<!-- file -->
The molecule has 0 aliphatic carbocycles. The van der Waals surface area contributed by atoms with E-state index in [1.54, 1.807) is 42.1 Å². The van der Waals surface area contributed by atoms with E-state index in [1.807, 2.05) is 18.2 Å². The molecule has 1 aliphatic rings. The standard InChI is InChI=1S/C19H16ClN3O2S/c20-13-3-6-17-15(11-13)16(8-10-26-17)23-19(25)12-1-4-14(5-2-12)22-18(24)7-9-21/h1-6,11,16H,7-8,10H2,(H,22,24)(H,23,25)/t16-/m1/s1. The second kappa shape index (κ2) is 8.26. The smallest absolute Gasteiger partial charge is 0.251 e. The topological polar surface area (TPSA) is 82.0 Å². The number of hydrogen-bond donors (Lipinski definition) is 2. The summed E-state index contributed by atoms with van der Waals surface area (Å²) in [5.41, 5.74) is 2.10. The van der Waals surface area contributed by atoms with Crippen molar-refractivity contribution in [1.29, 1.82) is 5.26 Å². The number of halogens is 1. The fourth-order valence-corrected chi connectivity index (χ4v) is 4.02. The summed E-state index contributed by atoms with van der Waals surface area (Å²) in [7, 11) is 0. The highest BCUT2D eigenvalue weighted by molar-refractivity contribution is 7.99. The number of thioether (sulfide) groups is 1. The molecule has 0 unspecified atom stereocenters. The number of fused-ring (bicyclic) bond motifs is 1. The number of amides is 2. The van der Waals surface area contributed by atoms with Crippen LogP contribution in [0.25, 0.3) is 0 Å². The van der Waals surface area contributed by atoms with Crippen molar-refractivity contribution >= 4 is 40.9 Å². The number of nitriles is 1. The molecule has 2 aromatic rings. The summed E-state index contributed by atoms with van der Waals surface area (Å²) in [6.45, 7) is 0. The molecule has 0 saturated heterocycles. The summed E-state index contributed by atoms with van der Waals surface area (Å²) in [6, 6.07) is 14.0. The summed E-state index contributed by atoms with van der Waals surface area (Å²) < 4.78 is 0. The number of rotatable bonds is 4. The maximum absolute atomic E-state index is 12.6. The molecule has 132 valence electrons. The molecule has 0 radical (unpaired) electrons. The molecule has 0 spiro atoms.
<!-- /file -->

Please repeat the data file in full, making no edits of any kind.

The molecule has 0 aliphatic carbocycles. The van der Waals surface area contributed by atoms with E-state index in [1.54, 1.807) is 42.1 Å². The van der Waals surface area contributed by atoms with E-state index in [1.807, 2.05) is 18.2 Å². The molecule has 1 aliphatic rings. The standard InChI is InChI=1S/C19H16ClN3O2S/c20-13-3-6-17-15(11-13)16(8-10-26-17)23-19(25)12-1-4-14(5-2-12)22-18(24)7-9-21/h1-6,11,16H,7-8,10H2,(H,22,24)(H,23,25)/t16-/m1/s1. The second kappa shape index (κ2) is 8.26. The smallest absolute Gasteiger partial charge is 0.251 e. The topological polar surface area (TPSA) is 82.0 Å². The number of hydrogen-bond donors (Lipinski definition) is 2. The summed E-state index contributed by atoms with van der Waals surface area (Å²) in [5.41, 5.74) is 2.10. The van der Waals surface area contributed by atoms with Crippen molar-refractivity contribution in [1.29, 1.82) is 5.26 Å². The number of halogens is 1. The fourth-order valence-corrected chi connectivity index (χ4v) is 4.02. The summed E-state index contributed by atoms with van der Waals surface area (Å²) in [7, 11) is 0. The highest BCUT2D eigenvalue weighted by molar-refractivity contribution is 7.99. The number of thioether (sulfide) groups is 1. The molecule has 0 unspecified atom stereocenters. The number of fused-ring (bicyclic) bond motifs is 1. The number of amides is 2. The van der Waals surface area contributed by atoms with Crippen LogP contribution in [0.25, 0.3) is 0 Å². The van der Waals surface area contributed by atoms with Crippen molar-refractivity contribution >= 4 is 40.9 Å². The number of nitriles is 1. The molecule has 2 aromatic rings. The summed E-state index contributed by atoms with van der Waals surface area (Å²) in [6.45, 7) is 0. The molecule has 0 saturated heterocycles. The summed E-state index contributed by atoms with van der Waals surface area (Å²) in [6, 6.07) is 14.0. The summed E-state index contributed by atoms with van der Waals surface area (Å²) < 4.78 is 0. The number of rotatable bonds is 4. The maximum absolute atomic E-state index is 12.6. The molecule has 132 valence electrons. The molecule has 0 radical (unpaired) electrons. The molecule has 0 spiro atoms.